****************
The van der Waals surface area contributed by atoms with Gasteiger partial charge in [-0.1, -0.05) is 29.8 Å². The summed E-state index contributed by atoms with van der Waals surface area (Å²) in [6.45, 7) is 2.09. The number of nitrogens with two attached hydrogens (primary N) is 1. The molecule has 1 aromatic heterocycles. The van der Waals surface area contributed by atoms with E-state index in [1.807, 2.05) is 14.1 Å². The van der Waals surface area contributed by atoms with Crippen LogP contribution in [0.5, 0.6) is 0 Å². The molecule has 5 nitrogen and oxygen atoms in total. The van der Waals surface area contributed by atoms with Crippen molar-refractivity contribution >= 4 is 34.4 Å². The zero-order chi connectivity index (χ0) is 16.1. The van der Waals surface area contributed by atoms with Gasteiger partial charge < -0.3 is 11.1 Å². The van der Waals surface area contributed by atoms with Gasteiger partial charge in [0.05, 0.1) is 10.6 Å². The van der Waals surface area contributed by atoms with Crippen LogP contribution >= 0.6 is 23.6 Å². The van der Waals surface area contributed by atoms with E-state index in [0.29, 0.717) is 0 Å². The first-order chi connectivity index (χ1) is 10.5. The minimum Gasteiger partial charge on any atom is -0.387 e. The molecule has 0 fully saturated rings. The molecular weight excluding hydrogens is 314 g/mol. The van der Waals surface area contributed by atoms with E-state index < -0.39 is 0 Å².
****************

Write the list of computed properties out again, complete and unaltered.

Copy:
The van der Waals surface area contributed by atoms with Gasteiger partial charge in [-0.1, -0.05) is 29.8 Å². The summed E-state index contributed by atoms with van der Waals surface area (Å²) in [6.45, 7) is 2.09. The number of nitrogens with two attached hydrogens (primary N) is 1. The molecule has 1 aromatic heterocycles. The van der Waals surface area contributed by atoms with E-state index in [1.807, 2.05) is 14.1 Å². The van der Waals surface area contributed by atoms with Crippen LogP contribution in [0.5, 0.6) is 0 Å². The molecule has 5 nitrogen and oxygen atoms in total. The van der Waals surface area contributed by atoms with Crippen molar-refractivity contribution >= 4 is 34.4 Å². The zero-order chi connectivity index (χ0) is 16.1. The van der Waals surface area contributed by atoms with Gasteiger partial charge < -0.3 is 11.1 Å². The van der Waals surface area contributed by atoms with Gasteiger partial charge in [0.05, 0.1) is 10.6 Å². The van der Waals surface area contributed by atoms with Crippen LogP contribution >= 0.6 is 23.6 Å². The van der Waals surface area contributed by atoms with E-state index in [0.29, 0.717) is 0 Å². The first-order chi connectivity index (χ1) is 10.5. The minimum Gasteiger partial charge on any atom is -0.387 e. The molecule has 0 fully saturated rings. The molecular weight excluding hydrogens is 314 g/mol. The van der Waals surface area contributed by atoms with E-state index < -0.39 is 0 Å².